But at the same time the story has to be compelling, it has to keep you turning the pages and it has to focus on an event that seems extraordinary enough to be worth telling. It can't just be about eating dinner and brushing your teeth and driving to work.
So the author of realistic fiction has to walk a fine line where their story must stay grounded, it can't take some Indiana Jones detour into an Inca Ruin or have aliens touch down all of a sudden. But it must still be engaging enough to grip the reader. I think that would be incredibly difficult as a writer. Having to limit yourself and then fighting against those limits. That's why I stick to Sci Fi only.
I read a great novel a few months back that I think is a good example of contemporary realistic fiction. It was Affliction by Russell Banks. I know that it was made into a movie about 10 years ago but I never saw it.
The novel is beautiful and thrilling and absolutely heartbreaking but it also feels so incredibly real, almost uncomfortably so. There is never a moment when a character acts in a way that feels less than real. The plot never swings in a direction that seems fantastical.
I think a lot of serious novels these days aspire for a kind of half realism in which they claim to take place in the world we all see and know but they involve people and places and events which are clearly inventions. The best realist fiction works like documentary, it is just a record of what happens. Everyone should check out Affliction.
@Mammmood - The characters of realistic fiction have to be embellished somewhat, I can’t argue that point. Good guys have to be really good, and bad guys have to be really bad, in my opinion. There isn’t a lot of room for nuances, complexities or shades of gray, unless the whole work is meant to be a character study.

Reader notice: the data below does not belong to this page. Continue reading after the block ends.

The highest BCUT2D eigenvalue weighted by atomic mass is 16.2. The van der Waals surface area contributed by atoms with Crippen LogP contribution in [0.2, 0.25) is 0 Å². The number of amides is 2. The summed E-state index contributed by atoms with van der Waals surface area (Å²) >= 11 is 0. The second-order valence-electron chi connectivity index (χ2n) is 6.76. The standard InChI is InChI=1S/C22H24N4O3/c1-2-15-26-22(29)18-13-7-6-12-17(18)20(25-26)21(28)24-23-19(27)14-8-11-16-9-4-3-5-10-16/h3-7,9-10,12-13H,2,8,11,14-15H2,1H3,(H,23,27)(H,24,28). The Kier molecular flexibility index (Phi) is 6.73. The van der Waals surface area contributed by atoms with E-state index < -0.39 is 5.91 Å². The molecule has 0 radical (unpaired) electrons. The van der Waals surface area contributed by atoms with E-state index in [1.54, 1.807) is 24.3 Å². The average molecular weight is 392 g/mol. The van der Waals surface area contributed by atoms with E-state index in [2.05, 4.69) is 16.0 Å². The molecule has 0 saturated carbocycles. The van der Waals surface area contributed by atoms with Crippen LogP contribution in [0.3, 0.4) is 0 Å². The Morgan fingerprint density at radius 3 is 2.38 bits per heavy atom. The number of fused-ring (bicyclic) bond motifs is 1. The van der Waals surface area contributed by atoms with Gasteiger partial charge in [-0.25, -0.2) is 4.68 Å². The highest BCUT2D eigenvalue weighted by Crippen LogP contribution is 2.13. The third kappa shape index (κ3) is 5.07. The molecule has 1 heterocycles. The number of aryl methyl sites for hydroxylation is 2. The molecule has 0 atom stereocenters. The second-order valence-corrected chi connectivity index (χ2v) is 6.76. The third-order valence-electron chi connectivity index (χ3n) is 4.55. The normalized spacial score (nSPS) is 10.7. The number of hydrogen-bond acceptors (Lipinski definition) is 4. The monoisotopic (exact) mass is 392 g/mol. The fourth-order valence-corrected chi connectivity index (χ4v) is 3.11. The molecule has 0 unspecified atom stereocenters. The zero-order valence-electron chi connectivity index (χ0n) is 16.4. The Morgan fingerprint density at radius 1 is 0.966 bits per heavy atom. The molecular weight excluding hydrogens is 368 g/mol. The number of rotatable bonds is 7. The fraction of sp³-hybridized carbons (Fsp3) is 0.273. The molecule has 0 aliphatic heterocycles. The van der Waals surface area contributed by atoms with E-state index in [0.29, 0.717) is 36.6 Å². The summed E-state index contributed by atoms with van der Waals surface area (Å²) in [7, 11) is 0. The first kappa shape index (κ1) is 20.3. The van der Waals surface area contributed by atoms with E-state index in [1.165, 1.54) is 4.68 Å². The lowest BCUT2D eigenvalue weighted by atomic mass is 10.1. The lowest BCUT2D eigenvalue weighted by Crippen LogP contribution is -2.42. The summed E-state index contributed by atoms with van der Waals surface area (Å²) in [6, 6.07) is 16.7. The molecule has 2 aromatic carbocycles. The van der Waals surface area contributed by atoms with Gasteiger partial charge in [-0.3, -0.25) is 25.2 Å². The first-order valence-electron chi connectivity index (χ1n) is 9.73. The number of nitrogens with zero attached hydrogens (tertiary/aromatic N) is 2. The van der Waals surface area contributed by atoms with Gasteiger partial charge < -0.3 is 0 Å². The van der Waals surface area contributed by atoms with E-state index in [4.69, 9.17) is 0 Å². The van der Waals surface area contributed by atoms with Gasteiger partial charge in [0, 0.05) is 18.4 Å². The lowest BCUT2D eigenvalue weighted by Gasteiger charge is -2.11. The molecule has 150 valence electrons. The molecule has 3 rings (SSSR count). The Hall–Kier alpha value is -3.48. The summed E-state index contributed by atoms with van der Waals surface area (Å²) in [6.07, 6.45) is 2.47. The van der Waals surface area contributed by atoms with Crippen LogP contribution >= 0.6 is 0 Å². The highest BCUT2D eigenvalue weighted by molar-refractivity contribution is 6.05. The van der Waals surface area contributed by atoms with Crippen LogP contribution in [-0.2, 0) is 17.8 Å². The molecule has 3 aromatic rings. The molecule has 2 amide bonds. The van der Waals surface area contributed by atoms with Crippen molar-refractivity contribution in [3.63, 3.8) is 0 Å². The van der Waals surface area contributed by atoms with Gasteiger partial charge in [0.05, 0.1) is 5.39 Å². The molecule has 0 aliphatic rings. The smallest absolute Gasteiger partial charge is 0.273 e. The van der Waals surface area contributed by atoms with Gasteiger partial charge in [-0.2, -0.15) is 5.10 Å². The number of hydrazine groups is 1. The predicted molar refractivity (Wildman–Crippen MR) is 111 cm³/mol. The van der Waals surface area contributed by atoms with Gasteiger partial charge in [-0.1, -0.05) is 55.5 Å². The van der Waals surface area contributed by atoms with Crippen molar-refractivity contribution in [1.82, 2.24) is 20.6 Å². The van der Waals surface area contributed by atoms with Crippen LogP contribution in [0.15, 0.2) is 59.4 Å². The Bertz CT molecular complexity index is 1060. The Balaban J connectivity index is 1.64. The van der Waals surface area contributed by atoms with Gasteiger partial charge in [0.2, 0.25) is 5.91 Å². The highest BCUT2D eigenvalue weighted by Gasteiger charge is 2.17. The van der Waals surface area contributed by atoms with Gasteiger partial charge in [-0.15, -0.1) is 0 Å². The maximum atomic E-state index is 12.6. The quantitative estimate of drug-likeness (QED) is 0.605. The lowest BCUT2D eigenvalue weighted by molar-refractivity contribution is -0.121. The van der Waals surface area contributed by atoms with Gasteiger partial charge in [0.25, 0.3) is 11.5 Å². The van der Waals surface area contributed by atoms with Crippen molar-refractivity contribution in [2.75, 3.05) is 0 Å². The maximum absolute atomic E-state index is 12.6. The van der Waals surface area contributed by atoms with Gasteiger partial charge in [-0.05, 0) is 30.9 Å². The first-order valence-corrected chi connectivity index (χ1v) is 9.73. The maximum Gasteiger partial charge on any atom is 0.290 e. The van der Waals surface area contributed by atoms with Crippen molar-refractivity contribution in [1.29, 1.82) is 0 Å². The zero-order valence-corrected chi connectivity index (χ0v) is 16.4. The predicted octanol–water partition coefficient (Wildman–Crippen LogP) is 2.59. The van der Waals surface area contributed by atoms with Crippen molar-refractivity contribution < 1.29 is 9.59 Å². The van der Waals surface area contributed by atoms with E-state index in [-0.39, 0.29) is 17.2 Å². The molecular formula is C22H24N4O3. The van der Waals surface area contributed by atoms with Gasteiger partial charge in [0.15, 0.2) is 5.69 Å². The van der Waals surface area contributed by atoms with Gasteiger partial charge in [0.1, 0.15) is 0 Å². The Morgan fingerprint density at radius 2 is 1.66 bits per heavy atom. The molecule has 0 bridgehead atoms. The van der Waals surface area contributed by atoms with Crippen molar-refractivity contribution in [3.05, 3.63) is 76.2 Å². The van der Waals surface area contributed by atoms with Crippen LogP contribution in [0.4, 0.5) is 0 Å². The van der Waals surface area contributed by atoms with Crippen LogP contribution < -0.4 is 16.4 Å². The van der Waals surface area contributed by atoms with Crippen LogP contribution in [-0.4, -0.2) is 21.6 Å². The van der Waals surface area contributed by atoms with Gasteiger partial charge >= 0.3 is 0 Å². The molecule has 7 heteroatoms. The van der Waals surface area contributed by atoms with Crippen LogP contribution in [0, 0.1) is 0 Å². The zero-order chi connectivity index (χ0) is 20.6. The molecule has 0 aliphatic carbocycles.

I actually prefer the fictionalized versions of these characters. If I really wanted to know the truth, I’d read the real life version of the events.
@hamje32 - I think you raised a good point when you mentioned non-fiction prose. Sometimes I think that there is a fine line between contemporary realistic fiction and prose writing.
Indeed, I’ve read many non-fiction accounts of political events which were deliberately written as if they were stories, with all of the standard good guys, bad guys, rising action, denouement, etc.
This is standard practice, actually, if you want to write compelling narratives that sell books.
I enjoy reading contemporary realistic fiction, despite knowing a lot of the details in some cases in advance.
The fact is I still don’t know character motivations ahead of time, and that’s what drives a story and makes it readable. I also prefer reading stories that are based on real life events, because as the old saying goes, sometimes the truth is indeed stranger than fiction.
@hamje32 - I don’t know that realistic fiction would necessarily be easier. In some respects, it may actually be harder. The reason is that you have to shape the real life events into a decent story form; sometimes it works, and at other times it takes a little more effort.
Sometimes people complain about going to a movie that is “based on a true story,” only to come away a little disappointed because the movie varies too much from the actual real life events.
Screenwriters argue that they need significant creative license so that the story can fit within the constraints of the film medium, and I tend to agree.
Another problem is historical fiction; there you’re really bumping up against reader expectations, because the history may be common knowledge. Would you watch a film about Hitler in which Hitler didn’t die in the end, the way all bad guys should?
I’ve always wondered if realistic fiction books would be easier to write for a prospective novelist than general fiction books. After all, with realistic fiction, I would think the hard part is already done – coming up with a story idea.
You may have to do a little more research to glean out the details of the story but that shouldn’t be too hard. You already have a beginning, middle and end, and therefore can avoid some of the writer’s block that occasionally attacks fiction writers.
I haven’t written any fiction myself, so I can’t say for sure. The closest I ever got was writing expository non-fiction prose in college, which read a little like narrative literary fiction, but which was based on real life events. It was more the essay form in writing.